Former UA2 spokesperson Luigi Di Lella recalls the events leading to the discovery of the W and Z bosons at CERN 40 years ago.
When the W and Z bosons were predicted in the mid-to-late 1960s, their masses were not known. Experimentalists therefore had no idea what energy they needed to produce them. That changed in 1973, when Gargamelle discovered neutral-current neutrino interactions and measured the cross-section ratio between neutral- and charged-current interactions. This ratio provided the first direct determination of the weak mixing angle, which, via the electroweak theory, predicted the W-boson mass to lie between 60 and 80 GeV, and the Z mass between 75 and 95 GeV – at least twice the energy of the leading accelerators of the day.
By then, the world’s first hadron collider – the Intersecting Storage Rings (ISR) at CERN – was working well. Kjell Johnsen proposed a new superconducting ISR in the same tunnel, capable of reaching 240 GeV. A study group was formed. Then, in 1976, Carlo Rubbia, David Cline and Peter McIntyre suggested adding an antiproton source to a conventional 400 GeV proton accelerator, either at Fermilab or at CERN, to transform it into a pp collider. The problem was that the antiprotons had to be accumulated
and cooled if the target luminosity (1029 cm–2s–1, providing about one Z event per day) was to be reached. Two methods were proposed: stochastic cooling by Simon van der Meer at CERN and electron cooling by Gersh Budker in Novosibirsk.
CERN Director-General John Adams wasn’t too happy that as soon as the SPS had been built, physicists wanted to convert it into a pp collider. But he accepted the suggestion, and the idea of a superconducting ISR was abandoned. Following the Initial Cooling Experiment, which showed that the luminosity target was achievable with stochastic cooling, the SppS was approved in May 1978 and the construction of the Antiproton Accumulator (AA) by van der Meer and collaborators began. Around that time, the design of the UA1 experiment was also approved.
A group of us proposed a second, simpler experiment in another interaction region (UA2), but it was put on hold for financial reasons. Then, at the end of 1978, Sam Ting proposed an experiment to go in the same place. His idea was to surround the beam with heavy material so that everything would be absorbed except for muons, making it good at identifying Z → μ+μ– but far from good for W bosons decaying to a muon and a neutrino. In a tense atmosphere, Ting’s proposal was turned down and ours was approved.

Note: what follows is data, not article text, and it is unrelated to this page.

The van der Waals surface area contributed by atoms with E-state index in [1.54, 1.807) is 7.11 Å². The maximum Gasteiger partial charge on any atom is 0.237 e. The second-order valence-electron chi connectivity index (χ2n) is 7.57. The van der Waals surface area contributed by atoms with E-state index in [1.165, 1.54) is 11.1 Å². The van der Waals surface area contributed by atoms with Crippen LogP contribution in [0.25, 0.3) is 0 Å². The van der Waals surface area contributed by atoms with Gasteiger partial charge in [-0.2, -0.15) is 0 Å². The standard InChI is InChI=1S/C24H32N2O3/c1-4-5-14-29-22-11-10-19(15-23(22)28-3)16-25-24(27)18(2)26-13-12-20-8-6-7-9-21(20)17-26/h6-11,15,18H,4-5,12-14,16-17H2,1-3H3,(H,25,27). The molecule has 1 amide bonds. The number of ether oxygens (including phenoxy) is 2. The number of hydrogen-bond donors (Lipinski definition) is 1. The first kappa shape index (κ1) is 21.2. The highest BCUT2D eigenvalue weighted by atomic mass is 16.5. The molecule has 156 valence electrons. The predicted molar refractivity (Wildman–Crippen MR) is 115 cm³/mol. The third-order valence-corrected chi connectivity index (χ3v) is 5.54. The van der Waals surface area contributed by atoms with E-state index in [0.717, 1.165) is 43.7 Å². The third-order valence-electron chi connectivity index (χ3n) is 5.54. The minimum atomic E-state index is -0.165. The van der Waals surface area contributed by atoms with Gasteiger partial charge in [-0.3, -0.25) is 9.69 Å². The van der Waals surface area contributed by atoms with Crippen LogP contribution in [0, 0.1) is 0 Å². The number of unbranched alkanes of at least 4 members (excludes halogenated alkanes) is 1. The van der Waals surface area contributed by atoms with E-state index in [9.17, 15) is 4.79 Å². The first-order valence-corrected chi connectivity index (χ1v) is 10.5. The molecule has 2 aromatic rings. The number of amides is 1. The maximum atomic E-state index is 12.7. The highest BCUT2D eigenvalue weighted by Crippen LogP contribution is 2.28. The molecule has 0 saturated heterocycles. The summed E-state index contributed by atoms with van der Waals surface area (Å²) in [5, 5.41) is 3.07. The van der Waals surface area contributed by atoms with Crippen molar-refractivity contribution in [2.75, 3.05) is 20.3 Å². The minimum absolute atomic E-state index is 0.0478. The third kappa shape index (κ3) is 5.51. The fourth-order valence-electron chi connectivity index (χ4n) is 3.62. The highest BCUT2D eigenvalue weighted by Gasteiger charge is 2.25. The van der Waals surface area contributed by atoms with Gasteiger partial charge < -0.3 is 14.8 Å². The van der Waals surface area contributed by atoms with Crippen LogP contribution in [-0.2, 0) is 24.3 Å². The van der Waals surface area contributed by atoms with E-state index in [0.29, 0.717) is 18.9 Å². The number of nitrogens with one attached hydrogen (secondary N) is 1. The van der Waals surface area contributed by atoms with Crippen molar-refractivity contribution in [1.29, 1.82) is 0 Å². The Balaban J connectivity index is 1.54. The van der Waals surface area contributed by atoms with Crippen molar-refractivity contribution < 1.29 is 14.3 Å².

The first low-intensity pp collisions arrived in late 1981. In December 1982 the luminosity reached a sufficient level, and by the following month UA1 had recorded six W candidates and UA2 four. The background was minimal; there was nothing else we could think of that would produce such events. Carlo presented the UA1 events and Pierre Darriulat the UA2 ones at a workshop in Rome on 12–14 January 1983. On 20 January, Carlo announced the W discovery at a CERN seminar, and the next day I presented the UA2 results, confirming UA1. In UA2 we never discussed priority, because we all knew that it was Carlo who had made the whole project possible.
The same philosophy guided the discovery of the Z boson. UA2 had recorded a candidate Z → e+e– event in December 1982, also presented by Pierre at the Rome workshop. One electron was perfectly clear, whereas the other had produced a shower with many tracks. I had shown the event to Jack Steinberger, who strongly suggested we publish immediately; however, we decided to wait for the first “golden” event with both electrons unambiguously identified. Then, one night in May 1983, UA1 found a Z. As with ours, only one electron satisfied all electron-identification criteria, but Carlo used the event to announce a discovery. The UA1 results (based on four Z → e+e– events and one Z → μ+μ–) were published that July, followed by the UA2 results (based on eight Z → e+e– events, including the 1982 one) a month later.
The SppS ran until 1990, when it became clear that Fermilab’s Tevatron was going to put us out of business. In 1984–1985 the energy was increased from 546 to 630 GeV and in 1986 another ring was added to the AA, increasing the luminosity 10-fold. Following the 1984 Nobel prize to Rubbia and van der Meer, UA1 embarked on an ambitious new electromagnetic calorimeter that never quite worked. UA2 went on to make a precise measurement of the ratio mW/mZ, which, along with the first precise measurement of mZ at LEP, enabled us to determine the W mass with 0.5% precision and, via radiative corrections, to predict the mass of the top quark (160+50–60 GeV) several years before the Tevatron discovered it.
Times have certainly changed since then, but the powerful interplay between theory, experiment and machine builders remains essential for progress in particle physics.